New lawsuits follow signing of Delta legislation
By WES SANDER
SACRAMENTO -- As Gov. Arnold Schwarzenegger wrapped up a string of ceremonies to sign historic legislation guiding management of the Sacramento-San Joaquin Delta, some old battles continued.
Touting another element of the federal government's proclaimed involvement in Delta issues this year, Interior Secretary Ken Salazar announced on Nov. 9 that Interior, in cooperation with the Department of Commerce, had asked the National Academy of Sciences to review protections of the Delta smelt.
The review is described as a well-rounded look at "key questions" surrounding the Delta, Interior spokeswoman Kendra Barkoff said. Those include the economic impacts of a federal biological opinion released late last year, expanding water-management restrictions to protect the smelt, a tiny fish species native to the estuary.
"Obviously this is a very heated issue, and unfortunately one that has not been addressed in recent years," Barkoff said. "We're looking at different options, making sure nothing was left on the table."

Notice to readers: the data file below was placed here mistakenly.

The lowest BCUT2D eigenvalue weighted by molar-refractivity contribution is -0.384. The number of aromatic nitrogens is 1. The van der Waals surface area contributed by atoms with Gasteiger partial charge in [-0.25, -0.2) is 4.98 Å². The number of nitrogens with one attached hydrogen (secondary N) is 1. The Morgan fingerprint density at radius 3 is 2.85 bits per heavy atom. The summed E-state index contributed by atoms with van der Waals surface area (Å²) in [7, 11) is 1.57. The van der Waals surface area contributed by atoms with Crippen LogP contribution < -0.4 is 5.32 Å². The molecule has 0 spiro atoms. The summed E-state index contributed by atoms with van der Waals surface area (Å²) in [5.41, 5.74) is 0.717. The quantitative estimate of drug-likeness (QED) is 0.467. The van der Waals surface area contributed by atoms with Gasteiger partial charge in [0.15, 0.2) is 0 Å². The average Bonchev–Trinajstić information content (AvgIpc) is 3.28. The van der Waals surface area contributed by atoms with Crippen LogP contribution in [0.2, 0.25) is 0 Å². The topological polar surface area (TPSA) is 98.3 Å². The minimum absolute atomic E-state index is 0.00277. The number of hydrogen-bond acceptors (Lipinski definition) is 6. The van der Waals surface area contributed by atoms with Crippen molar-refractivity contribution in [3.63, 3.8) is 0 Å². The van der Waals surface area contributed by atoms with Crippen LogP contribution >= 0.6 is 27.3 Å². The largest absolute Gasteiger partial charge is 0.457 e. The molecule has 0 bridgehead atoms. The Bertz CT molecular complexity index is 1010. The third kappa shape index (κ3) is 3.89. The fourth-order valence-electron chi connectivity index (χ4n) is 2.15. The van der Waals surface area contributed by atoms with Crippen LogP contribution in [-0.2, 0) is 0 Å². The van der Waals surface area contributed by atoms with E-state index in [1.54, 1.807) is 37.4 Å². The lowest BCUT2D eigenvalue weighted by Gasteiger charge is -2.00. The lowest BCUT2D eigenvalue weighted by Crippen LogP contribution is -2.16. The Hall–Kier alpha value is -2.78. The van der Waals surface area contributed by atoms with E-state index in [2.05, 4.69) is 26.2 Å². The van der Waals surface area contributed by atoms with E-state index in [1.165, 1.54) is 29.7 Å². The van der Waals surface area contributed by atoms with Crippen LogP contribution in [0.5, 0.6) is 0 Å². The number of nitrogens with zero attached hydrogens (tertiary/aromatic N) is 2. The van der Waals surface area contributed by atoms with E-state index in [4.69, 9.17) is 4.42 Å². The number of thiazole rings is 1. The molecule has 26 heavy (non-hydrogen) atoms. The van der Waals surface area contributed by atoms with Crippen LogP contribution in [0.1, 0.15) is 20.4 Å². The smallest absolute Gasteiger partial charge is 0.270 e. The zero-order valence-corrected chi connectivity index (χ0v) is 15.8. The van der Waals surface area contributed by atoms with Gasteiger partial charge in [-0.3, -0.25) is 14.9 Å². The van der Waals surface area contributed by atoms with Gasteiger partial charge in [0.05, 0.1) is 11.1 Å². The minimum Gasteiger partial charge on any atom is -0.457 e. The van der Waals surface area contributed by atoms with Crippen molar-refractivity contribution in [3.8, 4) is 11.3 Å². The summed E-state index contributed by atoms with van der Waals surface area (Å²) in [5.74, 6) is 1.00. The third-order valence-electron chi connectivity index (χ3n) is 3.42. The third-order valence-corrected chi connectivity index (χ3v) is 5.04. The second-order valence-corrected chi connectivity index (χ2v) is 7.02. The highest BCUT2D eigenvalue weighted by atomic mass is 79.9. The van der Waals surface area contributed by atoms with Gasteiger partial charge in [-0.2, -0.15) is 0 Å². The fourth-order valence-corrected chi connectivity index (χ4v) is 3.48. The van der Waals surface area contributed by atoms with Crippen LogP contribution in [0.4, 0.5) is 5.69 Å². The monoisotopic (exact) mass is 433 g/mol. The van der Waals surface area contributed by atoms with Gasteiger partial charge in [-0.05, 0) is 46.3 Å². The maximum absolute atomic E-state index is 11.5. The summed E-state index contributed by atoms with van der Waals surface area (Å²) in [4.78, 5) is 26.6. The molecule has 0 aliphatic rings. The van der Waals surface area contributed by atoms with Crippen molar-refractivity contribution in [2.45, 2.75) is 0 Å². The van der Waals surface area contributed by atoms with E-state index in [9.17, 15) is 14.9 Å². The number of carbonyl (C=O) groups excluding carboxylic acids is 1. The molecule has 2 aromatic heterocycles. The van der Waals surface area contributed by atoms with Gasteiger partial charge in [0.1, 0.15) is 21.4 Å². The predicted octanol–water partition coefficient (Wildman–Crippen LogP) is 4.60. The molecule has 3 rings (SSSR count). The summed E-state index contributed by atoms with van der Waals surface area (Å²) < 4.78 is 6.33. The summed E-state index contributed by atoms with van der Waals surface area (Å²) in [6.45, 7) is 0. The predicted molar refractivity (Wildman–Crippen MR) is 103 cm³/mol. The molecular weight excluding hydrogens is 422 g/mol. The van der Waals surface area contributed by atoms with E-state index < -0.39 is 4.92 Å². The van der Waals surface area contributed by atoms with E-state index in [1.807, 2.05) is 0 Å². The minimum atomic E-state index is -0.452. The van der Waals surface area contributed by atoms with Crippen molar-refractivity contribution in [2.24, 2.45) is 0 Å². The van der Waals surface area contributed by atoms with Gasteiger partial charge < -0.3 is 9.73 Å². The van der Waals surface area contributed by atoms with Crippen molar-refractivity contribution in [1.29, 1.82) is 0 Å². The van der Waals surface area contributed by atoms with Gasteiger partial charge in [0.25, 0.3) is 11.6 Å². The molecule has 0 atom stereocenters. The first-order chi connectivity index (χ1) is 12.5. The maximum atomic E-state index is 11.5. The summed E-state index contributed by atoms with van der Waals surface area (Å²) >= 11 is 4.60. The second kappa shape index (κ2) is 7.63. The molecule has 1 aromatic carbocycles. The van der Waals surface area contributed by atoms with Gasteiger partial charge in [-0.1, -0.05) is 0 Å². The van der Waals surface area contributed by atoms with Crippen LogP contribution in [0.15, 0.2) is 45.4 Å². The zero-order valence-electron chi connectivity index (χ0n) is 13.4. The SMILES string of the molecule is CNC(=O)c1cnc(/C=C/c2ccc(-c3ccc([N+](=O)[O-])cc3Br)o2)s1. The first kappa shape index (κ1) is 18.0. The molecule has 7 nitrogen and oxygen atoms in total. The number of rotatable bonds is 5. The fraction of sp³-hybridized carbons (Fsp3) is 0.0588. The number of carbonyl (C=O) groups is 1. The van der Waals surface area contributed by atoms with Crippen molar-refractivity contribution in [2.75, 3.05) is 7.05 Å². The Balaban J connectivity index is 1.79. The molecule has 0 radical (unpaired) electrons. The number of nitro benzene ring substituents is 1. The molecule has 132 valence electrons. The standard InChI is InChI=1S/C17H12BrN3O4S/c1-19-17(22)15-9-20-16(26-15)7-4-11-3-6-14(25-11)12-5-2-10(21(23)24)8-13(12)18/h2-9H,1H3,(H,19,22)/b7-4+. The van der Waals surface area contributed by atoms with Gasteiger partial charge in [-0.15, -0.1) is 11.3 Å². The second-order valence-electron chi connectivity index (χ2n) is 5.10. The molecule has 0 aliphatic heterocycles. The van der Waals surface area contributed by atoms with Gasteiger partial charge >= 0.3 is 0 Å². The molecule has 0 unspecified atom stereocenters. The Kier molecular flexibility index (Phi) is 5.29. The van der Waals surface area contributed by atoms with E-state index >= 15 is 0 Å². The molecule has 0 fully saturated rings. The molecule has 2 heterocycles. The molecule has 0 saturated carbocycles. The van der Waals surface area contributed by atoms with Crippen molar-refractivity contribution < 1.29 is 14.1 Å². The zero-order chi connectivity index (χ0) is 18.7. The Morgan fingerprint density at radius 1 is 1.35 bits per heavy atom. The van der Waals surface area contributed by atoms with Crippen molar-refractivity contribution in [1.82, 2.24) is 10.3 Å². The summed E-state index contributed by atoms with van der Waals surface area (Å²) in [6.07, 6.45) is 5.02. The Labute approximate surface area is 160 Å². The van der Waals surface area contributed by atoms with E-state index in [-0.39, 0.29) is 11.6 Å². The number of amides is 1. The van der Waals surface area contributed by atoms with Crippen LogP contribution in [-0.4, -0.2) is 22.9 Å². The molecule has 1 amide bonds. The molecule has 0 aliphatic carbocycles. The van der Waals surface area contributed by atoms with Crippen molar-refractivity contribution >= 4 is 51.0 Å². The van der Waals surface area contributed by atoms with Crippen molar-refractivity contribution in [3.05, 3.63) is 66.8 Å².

NAS is expected to release the first of two reports on March 15.
A federal judge, meanwhile, told the U.S. Bureau of Reclamation that it had not sufficiently considered environmental effects of its new smelt restrictions.
The bureau implemented its rules to protect Delta smelt following a December 2008 biological opinion by the U.S. Fish and Wildlife Service, which said delta diversions were killing the fish.
The decision came in a lawsuit filed by water districts, which argued the restrictions had contributed to depletion of Central Valley aquifers and reduced air quality from fallowed farm fields.
But those developments were accompanied by two new lawsuits filed this week by the Center for Biological Diversity. The suits seek to increase federal protection for the Delta smelt and the longfin smelt, which also resides in the Delta.
The fish are important beyond the Delta because they are bottom-dwellers on the food chain, said John Miller, a spokesman for the group.
The greater protection "will benefit not just longfin smelt and Delta smelt, but also Central Valley salmon, sturgeon, and steelhead populations that are economically important to coastal and Central Valley communities," Miller said.